The now-protected land was originally an unrestricted gift to the Lloyd Center from its founder, the late Karen Lloyd. Appraised at over $1.6 million if sold for development, the Lloyd Center board instead decided to conserve the property, which stands across from its headquarters and nature preserve on the Slocums River. The DNRT and the Coalition came on board to partner with the Lloyd Center in crafting a plan to permanently protect the property through a conservation restriction.
To support the project, the Coalition secured a $500,000 grant from the North American Wetlands Conservation Act, administered by the U.S. Fish and Wildlife Service. That grant was used to purchase a conservation restriction from the Lloyd Center, now co-held by the Bay Coalition and the DNRT. The conservation restriction has permanently removed the possibility for development, forever protecting this beautiful and ecologically rich property.
“I am enormously gratified that the Center’s board of directors has unanimously elected to conserve this fragile piece of Little River shoreline property,” said Lloyd Center Board Chair Robert “Brodie” MacGregor. “We are grateful to our colleagues at the DNRT who have given unselfishly of their time to help the Center achieve this important conservation goal and to those at the Coalition whose expertise and hard work were critically important to the securing of the NAWCA grant.”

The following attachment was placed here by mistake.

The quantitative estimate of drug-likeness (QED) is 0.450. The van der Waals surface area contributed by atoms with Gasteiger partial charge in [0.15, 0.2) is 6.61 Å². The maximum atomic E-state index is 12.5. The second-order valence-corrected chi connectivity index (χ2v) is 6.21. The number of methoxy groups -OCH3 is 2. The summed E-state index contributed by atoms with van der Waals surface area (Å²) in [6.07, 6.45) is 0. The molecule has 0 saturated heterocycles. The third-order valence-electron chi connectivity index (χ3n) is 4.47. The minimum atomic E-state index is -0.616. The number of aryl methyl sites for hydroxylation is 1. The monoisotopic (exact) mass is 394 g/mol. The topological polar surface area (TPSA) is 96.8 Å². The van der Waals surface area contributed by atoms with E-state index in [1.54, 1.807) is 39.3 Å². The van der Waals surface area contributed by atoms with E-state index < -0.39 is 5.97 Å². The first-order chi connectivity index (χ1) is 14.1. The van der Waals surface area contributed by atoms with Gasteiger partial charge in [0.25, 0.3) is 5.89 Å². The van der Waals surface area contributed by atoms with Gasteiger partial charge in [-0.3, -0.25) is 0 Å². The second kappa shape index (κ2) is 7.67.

“The Buzzards Bay Coalition is incredibly proud to have partnered with the Lloyd Center and DNRT to help make this conservation plan a success,” said Coalition President Mark Rasmussen. “We are excited to have received this grant from NAWCA and to be able to apply it to conserving such an important property on the Little River estuary. We applaud the Lloyd Center for their vision to secure permanent protection for this land and thank the DNRT for their leadership in conserving this property and so many of Dartmouth’s treasures.”
The property is a mix of forests and coastal wetlands which, in addition to protecting the health of the Little River, will also be open for the public to enjoy.
“This was a great partnership that came together to protect one of the last unprotected parcels on Little River,” said DNRT Executive Director Dexter Mead. “DNRT is especially pleased that the public will be able to enjoy exploring this beautiful property.”